It hasn’t taken University of Wisconsin offensive coordinator Andy Ludwig long to understand the essence of quarterback Curt Phillips.
“He’s competitive,” said Ludwig, who coaches the quarterbacks. “He is a competitive, competitive player.”
Whether Phillips, a sixth-year senior, is playing ping-pong in the new players lounge or going through a spring practice, his competitive desire never wanes.
It’s a big reason he overcame three ACL surgeries to his right knee, starting the final five games last season after Joel Stave suffered a broken collarbone. It was the first extensive playing time in Phillips’ career.
It’s also a reason, as the Badgers conclude spring drills with their intrasquad game on Saturday, Phillips doggedly clings to the top spot on the depth chart.
The competition between Phillips and Stave, a sophomore, will continue into preseason camp, when they will be joined by junior college transfer Tanner McEvoy. But Phillips has been first in the rotation all spring.
Ludwig stopped short of saying Phillips has the best grasp of the new offense, but said his overall experiences are a strength.
“He’s been there and done that,” Ludwig said. “There’s a tremendous amount of respect for Curt in the meeting room and on the football team for what he’s been through and the leadership he provides for this football team. His voice carries a lot of weight. I appreciate it very much.”
As good as Phillips’ story was last season, it lacked a fairytale ending.
The Badgers had the ball with a little more than 2 minutes remaining in the 20-14 loss to Stanford in the Rose Bowl, driving past midfield for a potential winning touchdown. Phillips threw a pass for tight end Jacob Pedersen that was tipped at the line of scrimmage and intercepted. Fighting back tears in the post-game locker room while talking to reporters, Phillips looked devastated.
“It was tough, at the time, I didn’t know it was tipped,” Phillips said. “So, I think I felt a lot worse about it. I kind of got hit on the play, so I didn’t know what happened.”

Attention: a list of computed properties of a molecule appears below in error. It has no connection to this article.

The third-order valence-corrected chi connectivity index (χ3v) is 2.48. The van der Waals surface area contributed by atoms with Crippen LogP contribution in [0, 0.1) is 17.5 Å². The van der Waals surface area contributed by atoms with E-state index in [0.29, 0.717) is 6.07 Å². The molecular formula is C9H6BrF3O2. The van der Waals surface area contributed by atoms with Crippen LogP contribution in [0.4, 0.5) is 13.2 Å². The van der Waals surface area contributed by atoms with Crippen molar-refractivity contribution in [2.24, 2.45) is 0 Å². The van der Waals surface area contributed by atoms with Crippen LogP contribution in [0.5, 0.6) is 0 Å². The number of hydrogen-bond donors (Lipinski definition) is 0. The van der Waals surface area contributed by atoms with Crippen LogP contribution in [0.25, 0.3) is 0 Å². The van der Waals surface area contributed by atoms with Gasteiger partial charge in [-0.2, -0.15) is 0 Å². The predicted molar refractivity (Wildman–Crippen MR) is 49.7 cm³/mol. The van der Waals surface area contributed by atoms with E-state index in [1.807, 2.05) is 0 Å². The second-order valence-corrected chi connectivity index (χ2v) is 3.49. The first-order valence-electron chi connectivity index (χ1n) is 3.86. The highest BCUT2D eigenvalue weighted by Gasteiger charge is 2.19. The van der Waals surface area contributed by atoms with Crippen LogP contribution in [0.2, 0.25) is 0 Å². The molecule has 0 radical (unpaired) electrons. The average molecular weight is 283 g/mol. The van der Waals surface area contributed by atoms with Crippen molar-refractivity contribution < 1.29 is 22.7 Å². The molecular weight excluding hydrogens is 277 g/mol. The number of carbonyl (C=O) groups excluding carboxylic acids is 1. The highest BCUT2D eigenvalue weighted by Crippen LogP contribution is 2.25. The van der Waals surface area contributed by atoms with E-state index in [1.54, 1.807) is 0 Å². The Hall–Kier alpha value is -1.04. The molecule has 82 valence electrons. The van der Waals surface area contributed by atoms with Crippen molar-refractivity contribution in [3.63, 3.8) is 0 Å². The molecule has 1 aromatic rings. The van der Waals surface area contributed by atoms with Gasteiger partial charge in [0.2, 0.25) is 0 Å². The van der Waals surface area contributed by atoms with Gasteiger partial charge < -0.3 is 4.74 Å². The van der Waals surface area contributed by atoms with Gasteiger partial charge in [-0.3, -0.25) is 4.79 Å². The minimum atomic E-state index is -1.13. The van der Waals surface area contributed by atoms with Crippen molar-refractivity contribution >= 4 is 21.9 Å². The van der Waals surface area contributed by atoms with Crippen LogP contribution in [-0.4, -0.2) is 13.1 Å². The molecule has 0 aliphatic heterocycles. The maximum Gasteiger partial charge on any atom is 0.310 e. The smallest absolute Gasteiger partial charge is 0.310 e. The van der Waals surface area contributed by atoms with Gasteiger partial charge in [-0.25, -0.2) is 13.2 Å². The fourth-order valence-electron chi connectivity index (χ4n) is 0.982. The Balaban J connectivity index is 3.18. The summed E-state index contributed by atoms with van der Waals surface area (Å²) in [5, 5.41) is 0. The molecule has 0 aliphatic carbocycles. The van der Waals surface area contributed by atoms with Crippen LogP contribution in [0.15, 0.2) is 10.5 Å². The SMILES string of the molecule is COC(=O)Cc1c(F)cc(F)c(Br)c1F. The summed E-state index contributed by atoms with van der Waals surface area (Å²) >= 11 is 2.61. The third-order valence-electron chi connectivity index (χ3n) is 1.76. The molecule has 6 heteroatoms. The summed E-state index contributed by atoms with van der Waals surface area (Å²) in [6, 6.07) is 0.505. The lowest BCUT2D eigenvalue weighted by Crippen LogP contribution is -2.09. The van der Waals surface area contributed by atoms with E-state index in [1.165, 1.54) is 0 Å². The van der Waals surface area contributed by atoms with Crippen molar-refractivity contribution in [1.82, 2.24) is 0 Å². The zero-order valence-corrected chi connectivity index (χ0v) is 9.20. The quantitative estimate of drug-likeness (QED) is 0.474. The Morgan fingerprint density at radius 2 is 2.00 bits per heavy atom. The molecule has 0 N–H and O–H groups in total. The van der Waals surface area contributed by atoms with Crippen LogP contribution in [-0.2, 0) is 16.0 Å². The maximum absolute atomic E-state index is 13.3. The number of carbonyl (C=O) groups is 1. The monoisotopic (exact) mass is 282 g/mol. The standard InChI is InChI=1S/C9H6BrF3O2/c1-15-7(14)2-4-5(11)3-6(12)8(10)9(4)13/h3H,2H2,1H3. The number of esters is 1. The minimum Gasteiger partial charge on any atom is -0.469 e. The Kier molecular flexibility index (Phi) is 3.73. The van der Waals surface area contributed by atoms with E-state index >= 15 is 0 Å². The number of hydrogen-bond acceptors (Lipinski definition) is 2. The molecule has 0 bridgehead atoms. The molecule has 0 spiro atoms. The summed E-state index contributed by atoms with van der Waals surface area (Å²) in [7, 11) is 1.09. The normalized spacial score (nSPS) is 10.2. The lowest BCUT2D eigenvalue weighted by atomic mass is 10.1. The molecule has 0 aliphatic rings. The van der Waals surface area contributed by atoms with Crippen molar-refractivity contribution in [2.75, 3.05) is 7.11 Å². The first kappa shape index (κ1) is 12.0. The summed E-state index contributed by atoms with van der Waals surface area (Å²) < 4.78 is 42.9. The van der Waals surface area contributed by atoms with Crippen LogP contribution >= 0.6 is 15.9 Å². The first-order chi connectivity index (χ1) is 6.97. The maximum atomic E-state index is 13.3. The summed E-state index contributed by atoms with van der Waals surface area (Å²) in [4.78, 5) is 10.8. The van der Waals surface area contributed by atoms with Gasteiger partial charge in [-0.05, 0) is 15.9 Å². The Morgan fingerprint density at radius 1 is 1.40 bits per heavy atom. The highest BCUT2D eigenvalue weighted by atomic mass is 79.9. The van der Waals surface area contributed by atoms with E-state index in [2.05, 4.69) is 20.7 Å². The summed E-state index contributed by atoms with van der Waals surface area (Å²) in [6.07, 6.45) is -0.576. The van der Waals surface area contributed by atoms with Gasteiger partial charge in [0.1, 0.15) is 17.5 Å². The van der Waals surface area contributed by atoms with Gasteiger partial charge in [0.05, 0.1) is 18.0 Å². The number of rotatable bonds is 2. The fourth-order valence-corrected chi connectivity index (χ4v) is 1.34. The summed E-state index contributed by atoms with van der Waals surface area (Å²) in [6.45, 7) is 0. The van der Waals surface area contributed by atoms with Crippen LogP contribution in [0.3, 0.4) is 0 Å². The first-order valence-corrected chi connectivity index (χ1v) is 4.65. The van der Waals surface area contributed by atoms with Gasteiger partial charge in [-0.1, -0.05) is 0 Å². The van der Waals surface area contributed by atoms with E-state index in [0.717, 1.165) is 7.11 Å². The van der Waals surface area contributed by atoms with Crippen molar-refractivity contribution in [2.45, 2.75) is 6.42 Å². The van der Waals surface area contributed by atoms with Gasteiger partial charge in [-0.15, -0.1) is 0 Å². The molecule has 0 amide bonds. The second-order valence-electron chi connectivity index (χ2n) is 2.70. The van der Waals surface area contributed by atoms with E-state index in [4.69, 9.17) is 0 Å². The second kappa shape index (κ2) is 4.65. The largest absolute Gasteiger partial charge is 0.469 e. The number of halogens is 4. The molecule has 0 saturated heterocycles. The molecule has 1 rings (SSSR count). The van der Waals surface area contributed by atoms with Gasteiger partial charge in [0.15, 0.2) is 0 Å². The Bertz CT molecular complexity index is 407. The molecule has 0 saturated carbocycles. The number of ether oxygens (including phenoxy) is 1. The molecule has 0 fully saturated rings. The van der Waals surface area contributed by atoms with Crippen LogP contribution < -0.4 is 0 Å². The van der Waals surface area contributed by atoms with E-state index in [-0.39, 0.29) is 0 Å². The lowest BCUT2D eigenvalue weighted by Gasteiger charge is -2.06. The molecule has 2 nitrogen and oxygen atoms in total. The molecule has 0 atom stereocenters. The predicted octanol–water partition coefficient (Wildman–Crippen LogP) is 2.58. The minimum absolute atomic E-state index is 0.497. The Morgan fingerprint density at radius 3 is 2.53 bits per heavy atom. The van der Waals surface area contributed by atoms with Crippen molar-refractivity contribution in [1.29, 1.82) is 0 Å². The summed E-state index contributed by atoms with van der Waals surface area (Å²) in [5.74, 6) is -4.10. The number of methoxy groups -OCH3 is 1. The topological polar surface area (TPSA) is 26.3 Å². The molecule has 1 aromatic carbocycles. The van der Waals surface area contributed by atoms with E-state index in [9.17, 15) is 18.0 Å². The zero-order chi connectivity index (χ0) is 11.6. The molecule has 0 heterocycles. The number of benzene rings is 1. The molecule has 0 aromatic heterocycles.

While he may not be obsessed by the memory, the competitor in him desperately wants another chance to make it right.
“You move on, but at the same time, any loss sticks with you,” he said. “It’s definitely a motivating factor. As soon as you get a taste of it, especially being in a big game like that, you want more of it.”
It wasn’t just that missed opportunity that drives Phillips. He was 2-3 as a starter, with agonizing losses to Ohio State and Penn State.
Phillips tied both games with touchdown passes in the final seconds, only to lose in overtime.
“We were in a position to win the game three times when I was in there and we didn’t do it,” Phillips said. “It’s an advantage having been in those situations, so you’re more comfortable in them, but we’ve got to find a way to finish them.”
Phillips played the final quarter of the Rose Bowl with torn meniscus cartilage in his right knee, suffered on a run near the end of the third quarter. He threw for only 83 yards in the game, adding 64 rushing.
“With that much adrenaline, it wasn’t an issue,” he said of the injury. “To be honest, I don’t feel much in my right knee anyway. ”
Said Ludwig, “He’s a tough son of a gun now. Incredible physical toughness, mental toughness. I’ve got great respect for that.”
Another year removed from his knee problems, Phillips expects to throw the ball better this season. He threw for less than 100 yards in three of his starts and finished with 540 passing yards, completing 46 of 81 passes with five touchdowns and two interceptions.
He is starting to get some zip back on his passes, which he said also has to do with the increased work he gets in practice.
“A lot of that has to do with confidence, just cutting it loose, when you’re not second-guessing things,” he said. “Also, having the knee (injuries), it definitely changed my throwing motion. I was having to throw without really planting off my back foot.
“I think having a chance to work on that (over the summer), along with the confidence, it’ll be completely different (in the fall).”
Phillips knows he may not be a popular choice among fans to win the starting job. Stave is a more polished passer with a stronger arm, and some fans would be happy to go with McEvoy, sight unseen.
“I like it when they (doubt me),” Phillips said. “I think every now and then you do kind of need something to (tick) you off and give you a little bit of a spark. I welcome that.”
With the Rose Bowl memories still fresh, Phillips has plenty to spark him. The NCAA granted him a sixth year due to missing two full seasons with knee injuries.
“I’m just trying to make the most of it and not have any regrets with it,” Phillips said of his final year. “I couldn’t be more excited to have it. I will continue to push myself toward being healthy and being the player I was before I was hurt.”